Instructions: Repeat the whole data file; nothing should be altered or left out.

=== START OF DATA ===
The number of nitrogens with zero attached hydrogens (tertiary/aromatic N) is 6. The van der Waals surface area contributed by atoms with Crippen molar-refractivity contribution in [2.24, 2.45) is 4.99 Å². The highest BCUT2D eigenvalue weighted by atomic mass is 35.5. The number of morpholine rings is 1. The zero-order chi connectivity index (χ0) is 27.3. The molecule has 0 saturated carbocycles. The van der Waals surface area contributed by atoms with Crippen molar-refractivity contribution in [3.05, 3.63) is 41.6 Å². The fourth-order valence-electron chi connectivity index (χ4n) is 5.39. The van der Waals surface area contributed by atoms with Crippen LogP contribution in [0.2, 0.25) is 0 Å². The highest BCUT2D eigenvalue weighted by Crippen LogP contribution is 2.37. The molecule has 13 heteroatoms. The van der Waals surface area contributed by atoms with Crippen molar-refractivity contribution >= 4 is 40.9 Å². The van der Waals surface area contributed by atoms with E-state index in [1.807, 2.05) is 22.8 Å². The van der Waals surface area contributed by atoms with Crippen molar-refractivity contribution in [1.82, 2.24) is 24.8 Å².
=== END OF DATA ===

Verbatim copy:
The number of nitrogens with zero attached hydrogens (tertiary/aromatic N) is 6. The van der Waals surface area contributed by atoms with Crippen molar-refractivity contribution in [2.24, 2.45) is 4.99 Å². The highest BCUT2D eigenvalue weighted by atomic mass is 35.5. The number of morpholine rings is 1. The zero-order chi connectivity index (χ0) is 27.3. The molecule has 0 saturated carbocycles. The van der Waals surface area contributed by atoms with Crippen molar-refractivity contribution in [3.05, 3.63) is 41.6 Å². The fourth-order valence-electron chi connectivity index (χ4n) is 5.39. The van der Waals surface area contributed by atoms with Crippen LogP contribution in [0.2, 0.25) is 0 Å². The highest BCUT2D eigenvalue weighted by Crippen LogP contribution is 2.37. The molecule has 13 heteroatoms. The van der Waals surface area contributed by atoms with Crippen molar-refractivity contribution >= 4 is 40.9 Å². The van der Waals surface area contributed by atoms with E-state index in [1.807, 2.05) is 22.8 Å². The van der Waals surface area contributed by atoms with Crippen molar-refractivity contribution in [1.82, 2.24) is 24.8 Å².